July 15, 2024
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Semtech closes $1.2B acquisition, could see big bounce back in 2023


Camarillo-based Semtech Corp. closed its acquisition of Sierra Wireless, it announced on Jan. 12, setting the stage for the semiconductor company to reach new heights.

Semtech, which specializes in the Internet of Things applications, concluded its months process with an all-cash transaction worth about $1.2 billion, making it the largest acquisition in the company’s history.

The process was made longer after the Department of Justice requested additional information from both Semtech and Sierra over the proposed acquisition on Oct. 17.

Overall, Semtech paid $31 a share for Sierra, a premium of approximately 25% over the closing price of Sierra’s common stock on July 29, the last trading day prior to media speculation regarding a potential transaction, and a premium of approximately 30% to Sierra Wireless’ unaffected 30-day volume weighted average price.

Sierra will now be delisted from both the Nasdaq and the Toronto Stock Exchange.

Based in Vancouver, Canada, Sierra Wireless also makes components for Internet of Things applications. “Internet of Things” refers to devices connected to the internet that aren’t traditional computers, tablets or smartphones, items like smart refrigerators or agricultural irrigation systems.

“Sierra Wireless brings nearly 30 years of leadership in cellular IoT and a strong and diverse device-to-Cloud IoT solutions portfolio. Combined with Semtech’s LoRa-enabled end nodes, we believe we are very well positioned to deliver a highly differentiated, end-to-end platform to enable the transformation to a smarter, more sustainable planet,” Mohan Maheswaran, Semtech’s president and CEO, said in a press release. 

Helping finance the deal was a private debt placement, as the company raised about $300 million to help pay for the deal.

The company announced a $250 million in convertible senior notes on Oct. 6 and upped the total to $300 million the next day.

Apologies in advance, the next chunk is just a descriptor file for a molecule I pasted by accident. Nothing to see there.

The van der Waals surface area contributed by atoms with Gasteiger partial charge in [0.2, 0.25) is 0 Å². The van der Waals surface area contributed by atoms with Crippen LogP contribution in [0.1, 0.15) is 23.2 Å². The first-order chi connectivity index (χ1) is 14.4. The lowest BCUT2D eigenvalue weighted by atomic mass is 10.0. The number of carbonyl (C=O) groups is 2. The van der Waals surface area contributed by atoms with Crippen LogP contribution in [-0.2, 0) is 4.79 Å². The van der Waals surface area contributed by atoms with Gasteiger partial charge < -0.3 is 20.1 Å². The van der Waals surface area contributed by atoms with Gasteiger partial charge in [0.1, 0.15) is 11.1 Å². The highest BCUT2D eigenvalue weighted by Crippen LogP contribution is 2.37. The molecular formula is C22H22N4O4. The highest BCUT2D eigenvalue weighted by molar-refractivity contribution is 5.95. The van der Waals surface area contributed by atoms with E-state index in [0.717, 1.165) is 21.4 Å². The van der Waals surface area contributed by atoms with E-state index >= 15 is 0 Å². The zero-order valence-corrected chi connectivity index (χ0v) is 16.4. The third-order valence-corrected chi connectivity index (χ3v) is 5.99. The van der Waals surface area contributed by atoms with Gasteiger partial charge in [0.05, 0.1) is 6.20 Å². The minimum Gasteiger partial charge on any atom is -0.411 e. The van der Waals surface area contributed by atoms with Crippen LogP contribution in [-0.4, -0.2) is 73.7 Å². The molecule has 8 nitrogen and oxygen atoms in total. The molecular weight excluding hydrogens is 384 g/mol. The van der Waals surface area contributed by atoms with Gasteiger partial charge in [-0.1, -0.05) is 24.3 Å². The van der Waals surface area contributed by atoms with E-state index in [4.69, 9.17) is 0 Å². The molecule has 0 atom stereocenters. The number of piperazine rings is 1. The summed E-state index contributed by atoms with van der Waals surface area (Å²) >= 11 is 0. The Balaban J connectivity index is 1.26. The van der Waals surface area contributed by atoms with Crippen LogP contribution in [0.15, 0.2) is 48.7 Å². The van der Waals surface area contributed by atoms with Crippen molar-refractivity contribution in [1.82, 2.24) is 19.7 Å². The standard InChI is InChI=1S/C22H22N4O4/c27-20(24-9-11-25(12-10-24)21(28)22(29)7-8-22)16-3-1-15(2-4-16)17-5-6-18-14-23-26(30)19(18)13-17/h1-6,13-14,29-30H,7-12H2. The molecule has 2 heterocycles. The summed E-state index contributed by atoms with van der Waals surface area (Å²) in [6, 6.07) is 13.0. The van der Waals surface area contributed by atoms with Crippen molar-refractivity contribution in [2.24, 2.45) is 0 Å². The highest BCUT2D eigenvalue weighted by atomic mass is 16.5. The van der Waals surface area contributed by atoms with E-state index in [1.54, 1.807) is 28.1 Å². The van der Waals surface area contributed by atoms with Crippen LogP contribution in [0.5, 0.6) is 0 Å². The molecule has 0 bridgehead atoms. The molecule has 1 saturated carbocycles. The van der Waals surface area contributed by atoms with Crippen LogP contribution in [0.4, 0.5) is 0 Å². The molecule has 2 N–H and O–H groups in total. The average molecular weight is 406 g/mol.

The notes will pay 1.625% interest per year and will mature on Nov. 1, 2027.

About 90% of the proceeds went toward financing the purchase of Sierra Wireless. 

With this transaction, Semtech believes it will double its annual revenue, with Sierra adding $100 million of high-margin recurring revenue to the company’s fastest-growing and most profitable sector — its wireless and sensing products group.

Semtech added it expects the acquisition to have a run rate of $40 million within 12 to 18 months post close.

“Our combined company will have strong expertise in high bandwidth cellular connectivity, ultra-low power LoRa connectivity, IoT software and services, and extensive knowledge of IoT hardware and software channels and vertical markets,” Maheswaran said.

“We believe that Semtech is uniquely positioned to deliver a strong product portfolio and service model to customers across high growth IoT segments.”

Semtech’s wireless and product sensing group is led by its LoRa platform, which has three main parts: a physical chipset, cloud services and a low-power, wide-area networking protocol designed to wirelessly connect battery operated devices to the internet through regional, national, or global networks. 

The LoRa platform is a very low-power and long-range way of sending small amounts of data.

Maheswaran believes this will fit in very nicely with Sierra’s IoT cloud software platform that offers device management, network management and end-to-end security to enable the digitization of industrial assets.

Still, analysts were not as high on the move when it was first announced in Aug. 

Since the deal was announced on Aug. 2, shares have dipped over 40%, with many investors unsure that Semtech’s acquisition of Sierra would make the big splash it believes it will.

Investors were also nervous about the high cost of the deal, $1.2 billion.

Some analysts are higher on the stock than others, however, in 2023. 

Scott Searle, managing director and senior research analyst at Roth Capital Partners named Semtech as his top stock to watch in the wireless, communications and IoT sectors. 

He believes the stock massively underperformed in 2022 as headwinds in supply chain and other areas led to an overall negative view of the industry as well as the concerns regarding the acuqsiton gave a much more negative outlook on Semtech then necessary.

Searle argued in a note that core trends in the semiconductor industry are stabilizing, that consumer integrated circuits have overcorrected, that the company has a strong core integrated circuit portfolio position and that adding Sierra will be highly accretive to the company’s business and value going forward.

“We believe that as the page turns into 2023 and SWIR acquisition closes, investors will take notice,” Searle wrote in a note.

The acquisition announcement was made after the markets had closed on Jan. 12. 

On Jan. 13, shares of Semtech closed up 1.7%, or about 53 cents to end the week at $31.24 a share.